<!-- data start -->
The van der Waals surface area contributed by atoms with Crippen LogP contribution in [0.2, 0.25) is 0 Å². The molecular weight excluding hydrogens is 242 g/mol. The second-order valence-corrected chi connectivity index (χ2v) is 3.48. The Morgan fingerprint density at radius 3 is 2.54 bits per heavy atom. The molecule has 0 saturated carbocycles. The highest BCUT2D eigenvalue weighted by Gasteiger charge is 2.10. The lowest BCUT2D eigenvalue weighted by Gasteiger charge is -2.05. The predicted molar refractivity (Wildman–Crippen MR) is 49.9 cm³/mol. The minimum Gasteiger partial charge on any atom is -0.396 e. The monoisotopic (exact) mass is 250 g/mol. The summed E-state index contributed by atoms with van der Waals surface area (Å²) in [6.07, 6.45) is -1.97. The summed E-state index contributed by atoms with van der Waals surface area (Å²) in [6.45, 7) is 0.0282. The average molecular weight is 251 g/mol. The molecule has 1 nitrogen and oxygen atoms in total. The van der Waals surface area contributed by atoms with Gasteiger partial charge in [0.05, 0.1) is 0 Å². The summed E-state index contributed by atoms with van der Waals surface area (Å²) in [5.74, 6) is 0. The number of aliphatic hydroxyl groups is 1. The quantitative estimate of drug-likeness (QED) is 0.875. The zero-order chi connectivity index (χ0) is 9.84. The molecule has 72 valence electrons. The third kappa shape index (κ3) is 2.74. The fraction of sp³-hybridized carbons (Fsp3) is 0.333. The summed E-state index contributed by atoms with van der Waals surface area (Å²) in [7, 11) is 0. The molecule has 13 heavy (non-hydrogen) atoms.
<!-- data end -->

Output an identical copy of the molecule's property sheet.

The van der Waals surface area contributed by atoms with Crippen LogP contribution in [0.2, 0.25) is 0 Å². The molecular weight excluding hydrogens is 242 g/mol. The second-order valence-corrected chi connectivity index (χ2v) is 3.48. The Morgan fingerprint density at radius 3 is 2.54 bits per heavy atom. The molecule has 0 saturated carbocycles. The highest BCUT2D eigenvalue weighted by Gasteiger charge is 2.10. The lowest BCUT2D eigenvalue weighted by Gasteiger charge is -2.05. The predicted molar refractivity (Wildman–Crippen MR) is 49.9 cm³/mol. The minimum Gasteiger partial charge on any atom is -0.396 e. The monoisotopic (exact) mass is 250 g/mol. The summed E-state index contributed by atoms with van der Waals surface area (Å²) in [6.07, 6.45) is -1.97. The summed E-state index contributed by atoms with van der Waals surface area (Å²) in [6.45, 7) is 0.0282. The average molecular weight is 251 g/mol. The molecule has 1 nitrogen and oxygen atoms in total. The van der Waals surface area contributed by atoms with Gasteiger partial charge in [0.05, 0.1) is 0 Å². The summed E-state index contributed by atoms with van der Waals surface area (Å²) in [5.74, 6) is 0. The number of aliphatic hydroxyl groups is 1. The quantitative estimate of drug-likeness (QED) is 0.875. The zero-order chi connectivity index (χ0) is 9.84. The molecule has 72 valence electrons. The third kappa shape index (κ3) is 2.74. The fraction of sp³-hybridized carbons (Fsp3) is 0.333. The summed E-state index contributed by atoms with van der Waals surface area (Å²) in [7, 11) is 0. The molecule has 13 heavy (non-hydrogen) atoms.